What's the Pointe ?
The topic of when / if someone should start doing pointe work is assured to start disagreements, and that's just about how long they have been dancing before considering the cultural stuff that impacts on the 'suitability' of someone to take pointe class.
If you are going to object to my use of the 'singular they' to refer to dancers throughout this piece please click away now and enjoy some kittens.
If we consider the young dancer first, regardless of their gender identity and physiological make up, there is an effective lower age limit often given at 11 or 12 years old, this has a physiological basis, to do with the ossification of the bones in the feet. The bones of the hands and feet in small children up until early signs of puberty are far more cartilaginous than actually bony, in part because of the amount of growing they have to do between birth and puberty. So putting a child on pointe before their bones are sufficiently ossified runs the risk of deformity, much in the way that foot binding did in China.
Awarding bodies and ballet competitions attempt to limit this risk by setting minimum ages for awards / competition classes that include pointe work; E.g. RAD have age limits on their exams and the minimum age for Intermediate Foundation, which is their first award that incorporates any Pointe work is 11. In the Intermediate Foundation exam the candidate is in their pointe shoes for only a few minutes and much of the assessed pointe work is at the barre, the assessed centre work includes only a limited number of releves and echappes and the classical walks and pointe reverence are flat/demi work while wearing point shoes.
So what about the teen or 'working age' adult beginner to pointe? Generally bone health isn't going to be an issue assuming they are fit and healthy and have a decent diet with enough Vitamin D and Calcium to keep those bones healthy. I say beginner to pointe because this dancer will not be a beginner to ballet in the vast majority of cases. Generally teachers are looking for someone to have reasonable grasp of technique and be confident and competent on demi in the centre and display decent core strength...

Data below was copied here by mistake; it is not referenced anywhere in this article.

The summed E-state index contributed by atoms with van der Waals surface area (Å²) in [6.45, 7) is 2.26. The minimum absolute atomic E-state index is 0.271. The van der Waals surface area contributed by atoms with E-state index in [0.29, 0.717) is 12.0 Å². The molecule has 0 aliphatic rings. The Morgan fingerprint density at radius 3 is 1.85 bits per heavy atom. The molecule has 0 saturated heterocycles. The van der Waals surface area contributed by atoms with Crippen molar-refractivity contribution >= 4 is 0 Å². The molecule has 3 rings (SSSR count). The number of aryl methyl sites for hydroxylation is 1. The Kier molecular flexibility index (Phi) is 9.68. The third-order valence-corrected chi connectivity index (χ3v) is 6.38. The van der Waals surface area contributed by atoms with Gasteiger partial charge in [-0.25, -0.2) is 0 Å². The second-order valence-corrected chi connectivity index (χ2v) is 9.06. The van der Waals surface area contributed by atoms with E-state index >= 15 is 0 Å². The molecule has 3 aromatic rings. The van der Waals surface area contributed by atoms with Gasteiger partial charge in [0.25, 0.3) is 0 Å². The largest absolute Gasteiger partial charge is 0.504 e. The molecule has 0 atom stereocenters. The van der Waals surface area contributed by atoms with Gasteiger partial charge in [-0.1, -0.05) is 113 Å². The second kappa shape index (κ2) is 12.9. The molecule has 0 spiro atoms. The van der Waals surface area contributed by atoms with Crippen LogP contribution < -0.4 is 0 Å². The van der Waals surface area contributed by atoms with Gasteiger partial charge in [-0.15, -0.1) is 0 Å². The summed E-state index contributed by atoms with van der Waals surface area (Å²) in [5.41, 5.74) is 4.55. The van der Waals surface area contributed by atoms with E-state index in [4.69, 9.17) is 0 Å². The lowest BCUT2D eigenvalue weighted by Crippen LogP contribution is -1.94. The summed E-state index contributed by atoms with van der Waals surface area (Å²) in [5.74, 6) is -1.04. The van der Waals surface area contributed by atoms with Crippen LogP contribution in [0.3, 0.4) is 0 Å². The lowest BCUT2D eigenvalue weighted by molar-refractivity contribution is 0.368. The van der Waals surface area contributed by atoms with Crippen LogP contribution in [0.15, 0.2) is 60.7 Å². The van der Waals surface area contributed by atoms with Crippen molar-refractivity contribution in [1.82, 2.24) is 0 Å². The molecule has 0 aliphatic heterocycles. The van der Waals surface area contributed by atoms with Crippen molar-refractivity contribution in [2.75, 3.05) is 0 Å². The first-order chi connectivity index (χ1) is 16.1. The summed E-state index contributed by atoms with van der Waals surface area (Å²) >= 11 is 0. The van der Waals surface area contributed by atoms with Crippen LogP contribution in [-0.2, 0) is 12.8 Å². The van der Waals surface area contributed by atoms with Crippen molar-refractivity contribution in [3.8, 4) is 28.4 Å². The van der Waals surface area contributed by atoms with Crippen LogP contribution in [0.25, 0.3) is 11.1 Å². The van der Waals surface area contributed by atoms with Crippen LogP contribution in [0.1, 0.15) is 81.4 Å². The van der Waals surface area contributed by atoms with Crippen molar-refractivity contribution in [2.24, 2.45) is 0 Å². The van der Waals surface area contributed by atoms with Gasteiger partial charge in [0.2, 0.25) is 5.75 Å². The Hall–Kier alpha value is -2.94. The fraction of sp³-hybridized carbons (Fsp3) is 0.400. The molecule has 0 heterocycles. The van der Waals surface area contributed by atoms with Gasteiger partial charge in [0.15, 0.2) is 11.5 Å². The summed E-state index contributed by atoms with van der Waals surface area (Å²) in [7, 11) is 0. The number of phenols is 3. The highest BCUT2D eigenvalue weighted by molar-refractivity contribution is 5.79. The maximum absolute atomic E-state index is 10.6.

I got the nod after a year and half of class, it was after starting to regularly take a second class each week with a different teacher. Yeah I was scared, i'd also been a naughty girl (a bit) and I'd been and been fitted before I had the nod from a teacher I regularly took class with - although I had had the nod from a friend who is an ex pro) that fitting wasn't good though; no names no pack drill but the shop is no longer operating...
Despite a poor fit I bumbled through my first few pointe classes and actually did all right... But soon realised I was not in the correct shoes... so a few enquiries led me to a fitter who has experience with 'hard to fit' dancers... fortunately my feet aren't that big (I wear uk 7 or 8 in street shoes) and i got refitted basically from scratch... and ended up a Grishko Girl!
These new shoes were a complete revelation and I've gone from strength to strength with it despite what could have been (and has been for other dancers who are trans) a game changing reaction to starting a GnRH analogue - fortunately my Testosterone level remains detectable and at the lower end of female norms).
Unfortunately, for some people in the dance community any discussion of adults who did not dance in their youth and manage to get en pointe then brings them out in the vapours... and various concern trolling ensues and the implication that 18 months/2 years /3 years of taking class a couple times a week is far too little (Ignoring the bony maturation issues that keep the youngsters off pointe until they are 11 or so and that being the main reason it's 5 or 6 years of class before the kids get their pointes).
It gets even worse when the discussion turns to trans women or cisgender men taking pointe class with a whole raft of sexist and transphobic stuff coming to the fore...
There there is fevered lunacy of the trans exclusionists, apparently trans women and gender fluid dancers are going to exclude cisgender women from dance , trans women who dance recreationally only do so to get access to children - funnily enough I think the youngest person I've shared class with was 16 or 17 she was certainly in the sixth form / at an FE College, and at the first place I took class where there were kids classes going on around the adult class it was the custom and practice for adults to arrive and depart dressed for class with warm ups over or to change in the single stall toilet cubicles if you came directly from work/ studying and couldn't change before leaving there...
Then there is the 'Dangerous Agenda' side of things, which I've all ready addressed here and here
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